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Energy auto-switching sites ‘can leave customers paying more’

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Energy switching sites claim to get customers the best deal, but an investigation reveals billpayers could pay up to £70 more than if they made the move themselves.

The first auto-switching service launched in 2016 and since then, a host of sites have popped up, monitoring the market, automatically moving customers to the best tariffs and taking care of the move for them.

While they claim to cover most of the market, some energy auto-switching services are comparing fewer than 15 out of around 70 suppliers.

This means some customers are paying £70 a year more than if they’d found a better deal and switched themselves, according to a report by charity Citizens Advice.

It found some were even listing firms that had gone bust while others were providing inaccurate or unclear information, making it difficult for consumers to make informed choices about using the service.

Around 300,000 people use auto-switching services and around seven million use third-party services including comparison sites, but they are not currently regulated.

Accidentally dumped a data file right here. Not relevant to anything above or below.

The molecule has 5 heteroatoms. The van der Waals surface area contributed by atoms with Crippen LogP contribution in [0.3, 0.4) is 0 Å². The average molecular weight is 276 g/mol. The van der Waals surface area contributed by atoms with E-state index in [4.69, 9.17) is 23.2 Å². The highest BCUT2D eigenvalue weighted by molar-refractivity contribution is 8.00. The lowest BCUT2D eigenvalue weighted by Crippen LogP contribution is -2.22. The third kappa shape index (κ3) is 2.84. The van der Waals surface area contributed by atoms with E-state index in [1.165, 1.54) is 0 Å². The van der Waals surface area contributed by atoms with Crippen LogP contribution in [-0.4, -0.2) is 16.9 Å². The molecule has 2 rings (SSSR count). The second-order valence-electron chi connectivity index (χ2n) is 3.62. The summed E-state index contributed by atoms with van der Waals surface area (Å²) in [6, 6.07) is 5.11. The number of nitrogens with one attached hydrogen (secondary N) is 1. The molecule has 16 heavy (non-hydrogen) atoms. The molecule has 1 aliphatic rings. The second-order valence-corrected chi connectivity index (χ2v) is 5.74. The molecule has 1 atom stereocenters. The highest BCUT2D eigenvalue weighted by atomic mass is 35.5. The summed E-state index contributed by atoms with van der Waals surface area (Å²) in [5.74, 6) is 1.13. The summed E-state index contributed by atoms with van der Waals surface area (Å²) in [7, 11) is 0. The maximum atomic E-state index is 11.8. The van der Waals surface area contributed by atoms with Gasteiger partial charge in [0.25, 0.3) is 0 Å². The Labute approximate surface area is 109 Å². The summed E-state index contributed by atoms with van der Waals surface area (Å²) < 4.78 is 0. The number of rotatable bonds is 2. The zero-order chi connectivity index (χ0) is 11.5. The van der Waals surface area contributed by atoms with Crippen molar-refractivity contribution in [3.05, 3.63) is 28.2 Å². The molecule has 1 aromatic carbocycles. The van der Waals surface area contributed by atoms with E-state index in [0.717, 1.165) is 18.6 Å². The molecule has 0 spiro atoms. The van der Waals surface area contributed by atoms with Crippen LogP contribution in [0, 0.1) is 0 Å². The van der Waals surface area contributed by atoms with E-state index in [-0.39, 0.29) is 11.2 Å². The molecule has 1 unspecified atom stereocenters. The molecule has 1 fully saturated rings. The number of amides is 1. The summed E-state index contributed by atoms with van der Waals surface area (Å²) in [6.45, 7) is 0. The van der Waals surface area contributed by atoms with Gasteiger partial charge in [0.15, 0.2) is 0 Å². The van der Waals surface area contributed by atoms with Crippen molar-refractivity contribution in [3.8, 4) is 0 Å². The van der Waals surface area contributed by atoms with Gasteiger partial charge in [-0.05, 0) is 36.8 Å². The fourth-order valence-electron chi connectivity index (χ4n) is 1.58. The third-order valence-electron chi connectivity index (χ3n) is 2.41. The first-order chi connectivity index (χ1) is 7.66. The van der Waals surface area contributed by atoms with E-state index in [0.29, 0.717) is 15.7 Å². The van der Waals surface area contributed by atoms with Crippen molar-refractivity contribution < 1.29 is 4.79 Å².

Citizens Advice is calling on the government to ensure consumer protections are “fit for the future”, bringing them in line with other markets like insurance given the rapid growth of the market.

It said people can face serious problems which are difficult to resolve. In one case seen, an auto-switch site failed to cancel a switch, leaving customers stuck with a supplier they were unhappy with or facing exit fees. In another case, consumers lost some of the services they relied on as a result of being switched without warning.

‘Better safeguards for customers’

Gillian Guy, chief executive of Citizens Advice, said: “The lack of regulation leaves people facing potentially serious problems and a lengthy and difficult path to resolving them. As more people use these sorts of services, it’s essential that better safeguards for customers are put in place now.

“The government has an opportunity in the upcoming energy white paper to fix current problems and make sure the right consumer protections are in place as the UK moves to a zero-carbon future.”

Alex Dickson, head of research at auto switch site Switchcraft, said: “Auto switching has revolutionised the UK energy landscape by helping hundreds of thousands of households engage an overly complex utility market and cut their energy bills by some £80m.

“Switchcraft supports any new rules aimed at improving consumer access to better energy services and cheaper deals, including regulation for third parties. As with any new industry, not all players are getting it right all of the time.  And after decades of ring-fencing customers, energy suppliers are now coming to terms with a new more flexible switching system.”

See’s Which energy switching firm is best for you? for more information.

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